The symptoms of internal bleeding do not always correspond to the severity of the bleeding. In cases of trauma, the initial lack of signs or symptoms does not mean that a person is in the clear. It is only later that symptoms may develop and turn severe.
Symptoms of internal bleeding include:
With rapid or massive blood loss, lightheadedness and dizziness are common. In cases where the blood loss is gradual, lightheadedness may only occur when a person tries to stand and the blood pressure drops (called orthostatic hypotension).
Pain is a common symptom of internal bleeding as blood irritates tissues. In some parts of the body, such as the chest, the pain may be confined to the area of bleeding. With others, like the abdomen, the pain may be felt in other parts of the body (known as referred pain). For instance, bleeding near the diaphragm is often felt in the shoulder.
It is common for people to display guarding when internal bleeding occurs. Guarding is an unconscious attempt to keep a person from touching a part of the body that is tender or injured.
Shortness of Breath
Shortness of breath can be a symptom of internal bleeding in any part of the body. With blood loss, there are fewer red blood cells to carry oxygen to tissues. The lack of oxygen causes trouble breathing.
Tingling in Hands and Feet
With blood loss, the body often “clamps down” on blood vessels in the limbs to re-direct blood to important organs. The loss of oxygen to the limbs can cause tingling in the hands or feet. Internal bleeding can also cause hyperventilation (rapid breathing) as the body tries to raise oxygen levels.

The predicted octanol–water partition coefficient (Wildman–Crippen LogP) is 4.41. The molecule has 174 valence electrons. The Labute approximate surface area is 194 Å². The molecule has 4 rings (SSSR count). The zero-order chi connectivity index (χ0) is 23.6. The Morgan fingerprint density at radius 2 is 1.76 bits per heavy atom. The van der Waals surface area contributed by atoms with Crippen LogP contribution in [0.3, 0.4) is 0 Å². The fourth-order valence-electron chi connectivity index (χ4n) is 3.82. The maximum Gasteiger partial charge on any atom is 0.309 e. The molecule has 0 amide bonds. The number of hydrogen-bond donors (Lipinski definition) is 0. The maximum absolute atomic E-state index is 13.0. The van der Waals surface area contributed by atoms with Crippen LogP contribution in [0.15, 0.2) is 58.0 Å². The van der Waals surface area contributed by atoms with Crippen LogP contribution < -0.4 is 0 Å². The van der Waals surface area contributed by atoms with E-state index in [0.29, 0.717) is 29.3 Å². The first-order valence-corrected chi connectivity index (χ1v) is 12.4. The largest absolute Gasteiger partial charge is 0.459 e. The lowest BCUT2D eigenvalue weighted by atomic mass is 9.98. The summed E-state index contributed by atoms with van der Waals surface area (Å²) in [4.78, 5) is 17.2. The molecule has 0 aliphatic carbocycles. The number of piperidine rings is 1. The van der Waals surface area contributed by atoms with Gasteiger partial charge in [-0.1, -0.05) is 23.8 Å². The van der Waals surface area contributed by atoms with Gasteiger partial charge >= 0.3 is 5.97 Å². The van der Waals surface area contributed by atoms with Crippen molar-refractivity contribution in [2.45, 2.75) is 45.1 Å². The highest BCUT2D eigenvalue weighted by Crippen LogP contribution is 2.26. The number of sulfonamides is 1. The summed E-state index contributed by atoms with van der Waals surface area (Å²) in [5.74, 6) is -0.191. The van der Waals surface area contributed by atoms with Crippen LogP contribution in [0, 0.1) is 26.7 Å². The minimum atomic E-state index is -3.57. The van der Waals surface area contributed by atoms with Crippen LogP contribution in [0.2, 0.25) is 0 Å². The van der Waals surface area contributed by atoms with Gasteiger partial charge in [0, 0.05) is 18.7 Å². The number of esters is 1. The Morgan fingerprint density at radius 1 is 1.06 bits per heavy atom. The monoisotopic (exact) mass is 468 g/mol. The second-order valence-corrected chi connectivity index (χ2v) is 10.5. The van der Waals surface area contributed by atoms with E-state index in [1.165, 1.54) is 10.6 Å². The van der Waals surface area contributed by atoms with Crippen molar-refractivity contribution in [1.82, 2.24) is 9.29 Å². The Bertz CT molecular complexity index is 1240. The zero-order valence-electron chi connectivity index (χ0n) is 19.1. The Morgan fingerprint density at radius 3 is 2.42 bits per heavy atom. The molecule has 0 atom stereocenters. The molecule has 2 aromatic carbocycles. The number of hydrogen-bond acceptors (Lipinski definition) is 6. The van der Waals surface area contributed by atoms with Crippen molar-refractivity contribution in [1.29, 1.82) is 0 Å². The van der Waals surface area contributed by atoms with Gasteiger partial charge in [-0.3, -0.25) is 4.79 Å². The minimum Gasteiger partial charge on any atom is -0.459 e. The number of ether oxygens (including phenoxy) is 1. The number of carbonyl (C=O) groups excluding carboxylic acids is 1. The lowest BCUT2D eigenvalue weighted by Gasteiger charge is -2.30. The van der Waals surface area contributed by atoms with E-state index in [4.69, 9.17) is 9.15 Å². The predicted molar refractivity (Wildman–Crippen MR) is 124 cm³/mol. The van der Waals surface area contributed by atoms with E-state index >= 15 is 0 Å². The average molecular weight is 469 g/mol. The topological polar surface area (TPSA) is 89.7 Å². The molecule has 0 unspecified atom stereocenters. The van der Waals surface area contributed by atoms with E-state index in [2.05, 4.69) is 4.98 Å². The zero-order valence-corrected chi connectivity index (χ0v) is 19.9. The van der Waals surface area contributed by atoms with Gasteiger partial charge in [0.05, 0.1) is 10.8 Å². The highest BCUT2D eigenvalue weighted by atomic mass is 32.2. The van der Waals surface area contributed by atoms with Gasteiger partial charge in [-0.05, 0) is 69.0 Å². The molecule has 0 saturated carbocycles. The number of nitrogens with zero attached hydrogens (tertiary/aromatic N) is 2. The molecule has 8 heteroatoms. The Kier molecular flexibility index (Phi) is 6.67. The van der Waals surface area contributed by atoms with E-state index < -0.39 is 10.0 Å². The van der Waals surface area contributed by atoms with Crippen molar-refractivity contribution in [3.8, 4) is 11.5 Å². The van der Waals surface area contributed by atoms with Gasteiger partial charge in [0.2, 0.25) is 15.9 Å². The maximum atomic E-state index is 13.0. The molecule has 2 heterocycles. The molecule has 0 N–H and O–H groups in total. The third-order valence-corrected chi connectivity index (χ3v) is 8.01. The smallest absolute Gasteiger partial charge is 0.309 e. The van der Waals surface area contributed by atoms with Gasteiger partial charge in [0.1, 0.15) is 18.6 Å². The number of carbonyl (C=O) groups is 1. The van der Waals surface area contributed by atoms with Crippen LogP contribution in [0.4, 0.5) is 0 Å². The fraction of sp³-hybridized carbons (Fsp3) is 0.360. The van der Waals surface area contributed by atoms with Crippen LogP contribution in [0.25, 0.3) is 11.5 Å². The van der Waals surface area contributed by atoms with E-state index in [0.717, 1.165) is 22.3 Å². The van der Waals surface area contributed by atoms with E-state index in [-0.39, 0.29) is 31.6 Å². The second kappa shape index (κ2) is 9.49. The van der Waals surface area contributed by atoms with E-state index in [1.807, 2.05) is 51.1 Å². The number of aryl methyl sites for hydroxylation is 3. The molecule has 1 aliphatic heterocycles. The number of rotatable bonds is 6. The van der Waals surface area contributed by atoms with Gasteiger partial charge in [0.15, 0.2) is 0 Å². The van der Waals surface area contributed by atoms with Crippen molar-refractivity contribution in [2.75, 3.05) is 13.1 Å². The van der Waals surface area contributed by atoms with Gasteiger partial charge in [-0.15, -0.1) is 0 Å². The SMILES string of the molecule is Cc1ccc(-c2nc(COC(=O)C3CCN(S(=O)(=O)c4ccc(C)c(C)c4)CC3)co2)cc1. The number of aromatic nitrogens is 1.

Changes in Vision
Changes in vision are common with internal bleeding. They can occur before “blacking out” when the loss of blood is rapid or severe. Other changes may be due to a brain bleed, in which blurred vision and double vision are common.
Nausea or Vomiting
Nausea and vomiting may occur due to the loss of blood or in response to pain. These symptoms are common when the bleeding is in the digestive tract or the brain.
Heavy sweating for no apparent reason (called diaphoresis) can occur when blood loss is sudden or severe. The loss of blood can cause a rapid change in body temperature, which in turn can cause sudden, extreme sweating. People often describe this a “breaking out in a cold sweat.”
Bruising can sometimes indicate where a bleed is occurring. Bruising around the navel, referred to as a Cullen’s sign, suggests bleeding in the belly. Bruising on the flank, known as Grey Turner’s sign, can occur when there is bleeding in the abdomen or retroperitoneal space (where the kidneys are located). Extensive bruising can occur with fractures.
Change in Mental Status
A change in mental status, including confusion and disorientation, is a sign that a lot of blood has been lost. This can include a total loss of consciousness. A change in mental status is a sign of a medical emergency.